Earthquake Hazards Program
Chair slice through the 3D model, showing structure and stratigraphy beneath the Los Angeles river channel extending from San Pedro Bay north into Long Beach (from figure 3)
A 3-dimensional computer model of the Quaternary sequence stratigraphy in the Dominguez gap region of Long Beach, California has been developed to provide a robust chronostratigraphic framework for hydrologic and tectonic studies. The model consists of 13 layers within a 16.5 by 16.1 km (10.25 by 10 mile) square area and extends downward to an altitude of –900 meters (–2952.76 feet). Ten sequences of late Pliocene to Holocene age are identified and correlated within the model. Primary data to build the model comes from five reference core holes, extensive high-resolution seismic data obtained in San Pedro Bay, and logs from several hundred water and oil wells drilled in the region. The model is best constrained in the vicinity of the Dominguez gap seawater intrusion barrier where a dense network of subsurface data exist. The resultant stratigraphic framework and geologic structure differs significantly from what has been proposed in earlier studies.
An important new discovery from this approach is the recognition of ongoing tectonic deformation throughout nearly all of Quaternary time that has impacted the geometry and character of the sequences. Anticlinal folding along a NW-SE trend, probably associated with Quaternary reactivation of the Wilmington anticline, has uplifted and thinned deposits along the fold crest, which intersects the Dominguez gap seawater barrier near Pacific Coast Highway. A W-NW trending fault system that approximately parallels the fold crest has also been identified. This fault progressively displaces all but the youngest sequences down to the north and serves as the southern termination of the classic Silverado aquifer.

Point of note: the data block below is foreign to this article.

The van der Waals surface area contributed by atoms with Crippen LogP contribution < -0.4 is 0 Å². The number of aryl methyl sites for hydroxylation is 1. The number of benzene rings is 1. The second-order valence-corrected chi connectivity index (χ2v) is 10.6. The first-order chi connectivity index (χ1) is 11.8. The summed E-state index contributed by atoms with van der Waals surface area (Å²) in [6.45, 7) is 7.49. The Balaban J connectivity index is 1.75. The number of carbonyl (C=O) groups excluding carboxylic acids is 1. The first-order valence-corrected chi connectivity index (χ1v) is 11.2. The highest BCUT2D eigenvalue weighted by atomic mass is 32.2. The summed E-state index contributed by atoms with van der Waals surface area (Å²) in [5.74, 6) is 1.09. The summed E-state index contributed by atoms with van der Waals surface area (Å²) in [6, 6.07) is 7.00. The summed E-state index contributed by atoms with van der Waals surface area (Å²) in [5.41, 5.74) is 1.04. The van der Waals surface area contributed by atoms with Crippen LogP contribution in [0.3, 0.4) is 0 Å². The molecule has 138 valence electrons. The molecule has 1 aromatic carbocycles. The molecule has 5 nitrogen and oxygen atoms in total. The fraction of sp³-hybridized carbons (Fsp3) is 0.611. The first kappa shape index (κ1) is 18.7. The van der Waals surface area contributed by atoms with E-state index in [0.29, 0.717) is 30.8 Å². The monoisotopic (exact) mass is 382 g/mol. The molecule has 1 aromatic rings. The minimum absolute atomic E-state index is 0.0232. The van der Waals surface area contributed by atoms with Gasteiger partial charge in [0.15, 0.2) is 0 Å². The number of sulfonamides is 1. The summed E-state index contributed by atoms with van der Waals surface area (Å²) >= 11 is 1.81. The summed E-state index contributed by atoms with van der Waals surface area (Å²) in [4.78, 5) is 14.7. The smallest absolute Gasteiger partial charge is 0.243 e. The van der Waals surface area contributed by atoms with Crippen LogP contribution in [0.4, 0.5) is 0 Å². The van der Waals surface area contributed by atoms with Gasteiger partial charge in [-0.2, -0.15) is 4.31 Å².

Uplift and erosion of fining-upward paralic sequences along the crest of the young fold has removed or thinned many of the fine-grained beds that serve to protect the underlying Silverado aquifer from seawater contaminated shallow groundwater. As a result of this process, the potential exists for vertical migration of seawater into the producing aquifers and subsequent landward migration of intruded waters beneath the existing Dominguez barrier. Incipient invasion of the Silverado aquifer by chloride-enriched waters is observed in a recently drilled well located along the crest of the fold seaward of the barrier and at a depth of 440 feet (134 meters).
These new observations and interpretations indicate that the new sequence-based approach to defining the stratigraphy of the Dominguez Gap area may have important implications for seawater intrusion management. To test this, it will be useful to overlay existing water-quality and water level data onto the framework model and to incorporate the new stratigraphy into a transport model.
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